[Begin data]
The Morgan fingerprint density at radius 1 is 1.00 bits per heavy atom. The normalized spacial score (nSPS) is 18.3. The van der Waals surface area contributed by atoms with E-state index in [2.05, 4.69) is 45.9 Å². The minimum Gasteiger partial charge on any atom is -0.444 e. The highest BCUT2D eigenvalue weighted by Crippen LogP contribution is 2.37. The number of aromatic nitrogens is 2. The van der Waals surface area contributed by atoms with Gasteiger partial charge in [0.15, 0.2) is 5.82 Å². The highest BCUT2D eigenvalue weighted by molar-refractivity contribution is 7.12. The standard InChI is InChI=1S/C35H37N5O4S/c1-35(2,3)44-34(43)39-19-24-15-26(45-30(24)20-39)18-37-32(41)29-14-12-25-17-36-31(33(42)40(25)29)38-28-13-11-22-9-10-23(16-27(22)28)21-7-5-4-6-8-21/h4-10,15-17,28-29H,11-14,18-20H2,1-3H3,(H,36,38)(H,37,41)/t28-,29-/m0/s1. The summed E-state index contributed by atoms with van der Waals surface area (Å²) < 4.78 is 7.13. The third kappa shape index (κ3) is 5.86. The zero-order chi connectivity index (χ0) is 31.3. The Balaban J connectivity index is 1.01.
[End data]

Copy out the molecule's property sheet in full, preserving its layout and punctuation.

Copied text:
The Morgan fingerprint density at radius 1 is 1.00 bits per heavy atom. The normalized spacial score (nSPS) is 18.3. The van der Waals surface area contributed by atoms with E-state index in [2.05, 4.69) is 45.9 Å². The minimum Gasteiger partial charge on any atom is -0.444 e. The highest BCUT2D eigenvalue weighted by Crippen LogP contribution is 2.37. The number of aromatic nitrogens is 2. The van der Waals surface area contributed by atoms with Gasteiger partial charge in [0.15, 0.2) is 5.82 Å². The highest BCUT2D eigenvalue weighted by molar-refractivity contribution is 7.12. The standard InChI is InChI=1S/C35H37N5O4S/c1-35(2,3)44-34(43)39-19-24-15-26(45-30(24)20-39)18-37-32(41)29-14-12-25-17-36-31(33(42)40(25)29)38-28-13-11-22-9-10-23(16-27(22)28)21-7-5-4-6-8-21/h4-10,15-17,28-29H,11-14,18-20H2,1-3H3,(H,36,38)(H,37,41)/t28-,29-/m0/s1. The summed E-state index contributed by atoms with van der Waals surface area (Å²) < 4.78 is 7.13. The third kappa shape index (κ3) is 5.86. The zero-order chi connectivity index (χ0) is 31.3. The Balaban J connectivity index is 1.01.